The more I reflect on the project the stronger I feel about it as a way for students to express learning. I have spoken with many people about the ups and downs of making and have also discussed the academic content. I have an artifact in the end their I am proud of and have returned to watch several times (many more than I would re-read an essay). And I have definitely retained the learning and used it in subsequent learning. 

The wonder wall

The wonder wall came about quite by accident one day. To be honest, open house was coming up so I hastily threw a hand-made “tableau de découvertes” poster up on the blank bulletin board, not knowing really what I had in mind but knowing that I wanted it to be an organic place for students to ask questions and share answers.

Then after parent night, the board was left alone until we went outside to observe the soundscape around our school. When we came back in we discussed what we had observed with all of our senses. One of the students remarked that she had seen pussy willows. My teaching partner noted that it was impossible for pussy willows to be out because it was the wrong season.

This was the question that constructivists seek: that moment where a learner’s understanding is challenged and the paradigm is forced to shift. I was just so happy to see the moment come so organically.

If it was impossible, how had our student made such an observation? The next time we went outside we looked for pussy willows… And sure enough they were there. Not because they were ripe and had opened on their own but because students had stripped them off the branches and had dropped them on the ground. We took one of the stripped branches and stuck it up on our bulletin board. Next, the questions started to come fast and furious: what would happen to the plant if all of the pussy willows were stripped off? Would birds eat them? Immediately, we needed a place to organize our questions. I stuck up three large sheets of paper for “my questions”, “what I think I know”, things I have learned” and the side of the board was reserved for “ideas that turned out to be mistaken”.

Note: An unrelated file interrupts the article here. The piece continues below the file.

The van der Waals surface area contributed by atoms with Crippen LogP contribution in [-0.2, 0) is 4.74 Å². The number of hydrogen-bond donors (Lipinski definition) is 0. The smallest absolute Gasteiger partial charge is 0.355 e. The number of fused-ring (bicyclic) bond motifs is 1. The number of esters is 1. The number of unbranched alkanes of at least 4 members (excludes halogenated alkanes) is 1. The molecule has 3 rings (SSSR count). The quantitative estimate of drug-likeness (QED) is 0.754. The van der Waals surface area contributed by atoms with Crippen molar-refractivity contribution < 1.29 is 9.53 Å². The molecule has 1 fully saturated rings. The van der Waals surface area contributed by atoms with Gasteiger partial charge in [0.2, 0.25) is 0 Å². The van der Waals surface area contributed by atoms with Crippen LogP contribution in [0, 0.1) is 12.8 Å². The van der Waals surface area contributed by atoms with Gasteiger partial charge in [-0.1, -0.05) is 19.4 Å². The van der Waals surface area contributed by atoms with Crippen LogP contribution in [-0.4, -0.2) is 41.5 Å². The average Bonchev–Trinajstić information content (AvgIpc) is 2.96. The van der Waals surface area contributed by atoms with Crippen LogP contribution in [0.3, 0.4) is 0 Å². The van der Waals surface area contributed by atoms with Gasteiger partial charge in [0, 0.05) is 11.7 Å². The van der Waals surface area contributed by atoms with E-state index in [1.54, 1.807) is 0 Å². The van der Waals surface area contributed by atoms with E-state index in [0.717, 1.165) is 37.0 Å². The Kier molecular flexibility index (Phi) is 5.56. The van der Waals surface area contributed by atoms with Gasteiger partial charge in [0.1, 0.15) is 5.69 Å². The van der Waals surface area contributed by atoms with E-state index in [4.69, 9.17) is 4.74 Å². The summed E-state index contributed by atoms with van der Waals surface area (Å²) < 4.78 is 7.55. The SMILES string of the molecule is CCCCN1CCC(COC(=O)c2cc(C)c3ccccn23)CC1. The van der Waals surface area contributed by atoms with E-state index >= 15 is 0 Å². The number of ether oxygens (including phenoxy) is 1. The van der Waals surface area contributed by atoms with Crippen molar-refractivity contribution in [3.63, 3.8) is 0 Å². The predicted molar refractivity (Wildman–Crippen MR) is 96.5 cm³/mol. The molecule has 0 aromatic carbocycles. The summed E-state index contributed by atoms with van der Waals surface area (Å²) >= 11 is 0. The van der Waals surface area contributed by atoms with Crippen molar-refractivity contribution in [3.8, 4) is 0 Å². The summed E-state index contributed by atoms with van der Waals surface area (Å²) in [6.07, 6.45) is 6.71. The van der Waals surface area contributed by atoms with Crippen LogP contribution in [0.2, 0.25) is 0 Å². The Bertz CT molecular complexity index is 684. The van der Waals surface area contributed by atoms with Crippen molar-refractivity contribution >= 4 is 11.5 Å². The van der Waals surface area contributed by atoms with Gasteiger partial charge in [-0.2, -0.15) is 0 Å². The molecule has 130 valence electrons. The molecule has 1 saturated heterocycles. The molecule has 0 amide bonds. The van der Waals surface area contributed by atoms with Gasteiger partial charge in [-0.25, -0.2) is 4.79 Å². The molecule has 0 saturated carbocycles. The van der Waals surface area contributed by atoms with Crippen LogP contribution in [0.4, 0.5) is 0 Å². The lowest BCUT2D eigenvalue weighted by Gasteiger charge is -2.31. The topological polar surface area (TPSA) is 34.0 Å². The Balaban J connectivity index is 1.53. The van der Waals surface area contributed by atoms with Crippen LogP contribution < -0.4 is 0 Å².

As the weeks passed, students were welcome to add questions and to add answers they thought they already knew. The wonder wall has been quiet over the last few days, but we are ready to give it another boost next week when we begin some student-lead research. My assistant principal @shafinad has shared the brilliant app aurasma with me and I’m so excited to have the students start creating videos that link directly from the wonder wall to videos of their learning! In the past I have created similar “off the wall” projects that linked from QR codes, but I think the Aurasma will be much more dynamic and students will be more inclined to scan one another’s work.

I would love to guide students to linking their work from last year on animals to their research this year. I think it would show them that the work they do never has to be entirely left in the past. In addition, it takes the work out of the four walls of the classroom and into the up-and-coming-learning-commons.

More to come!